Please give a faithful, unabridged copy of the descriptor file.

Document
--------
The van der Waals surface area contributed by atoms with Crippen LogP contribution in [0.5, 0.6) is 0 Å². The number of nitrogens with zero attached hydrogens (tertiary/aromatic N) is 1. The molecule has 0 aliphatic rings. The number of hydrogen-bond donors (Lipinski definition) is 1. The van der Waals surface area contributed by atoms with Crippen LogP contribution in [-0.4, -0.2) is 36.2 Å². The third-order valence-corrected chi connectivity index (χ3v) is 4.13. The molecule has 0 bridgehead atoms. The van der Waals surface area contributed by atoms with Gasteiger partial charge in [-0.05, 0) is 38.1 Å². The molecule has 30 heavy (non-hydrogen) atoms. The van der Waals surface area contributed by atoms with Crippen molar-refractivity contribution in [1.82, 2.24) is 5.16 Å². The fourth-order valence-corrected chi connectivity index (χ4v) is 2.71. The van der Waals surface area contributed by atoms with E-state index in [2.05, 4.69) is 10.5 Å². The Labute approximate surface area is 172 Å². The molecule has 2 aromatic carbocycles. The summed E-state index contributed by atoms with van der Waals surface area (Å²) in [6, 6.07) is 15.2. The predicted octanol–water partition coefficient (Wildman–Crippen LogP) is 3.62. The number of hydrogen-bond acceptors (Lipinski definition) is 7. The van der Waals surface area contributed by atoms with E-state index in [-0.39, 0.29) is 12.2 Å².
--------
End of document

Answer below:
The van der Waals surface area contributed by atoms with Crippen LogP contribution in [0.5, 0.6) is 0 Å². The number of nitrogens with zero attached hydrogens (tertiary/aromatic N) is 1. The molecule has 0 aliphatic rings. The number of hydrogen-bond donors (Lipinski definition) is 1. The van der Waals surface area contributed by atoms with Crippen LogP contribution in [-0.4, -0.2) is 36.2 Å². The third-order valence-corrected chi connectivity index (χ3v) is 4.13. The molecule has 0 bridgehead atoms. The van der Waals surface area contributed by atoms with Gasteiger partial charge in [-0.05, 0) is 38.1 Å². The molecule has 30 heavy (non-hydrogen) atoms. The van der Waals surface area contributed by atoms with Crippen molar-refractivity contribution in [1.82, 2.24) is 5.16 Å². The fourth-order valence-corrected chi connectivity index (χ4v) is 2.71. The van der Waals surface area contributed by atoms with E-state index in [2.05, 4.69) is 10.5 Å². The Labute approximate surface area is 172 Å². The molecule has 2 aromatic carbocycles. The summed E-state index contributed by atoms with van der Waals surface area (Å²) in [6, 6.07) is 15.2. The predicted octanol–water partition coefficient (Wildman–Crippen LogP) is 3.62. The number of hydrogen-bond acceptors (Lipinski definition) is 7. The van der Waals surface area contributed by atoms with E-state index in [-0.39, 0.29) is 12.2 Å².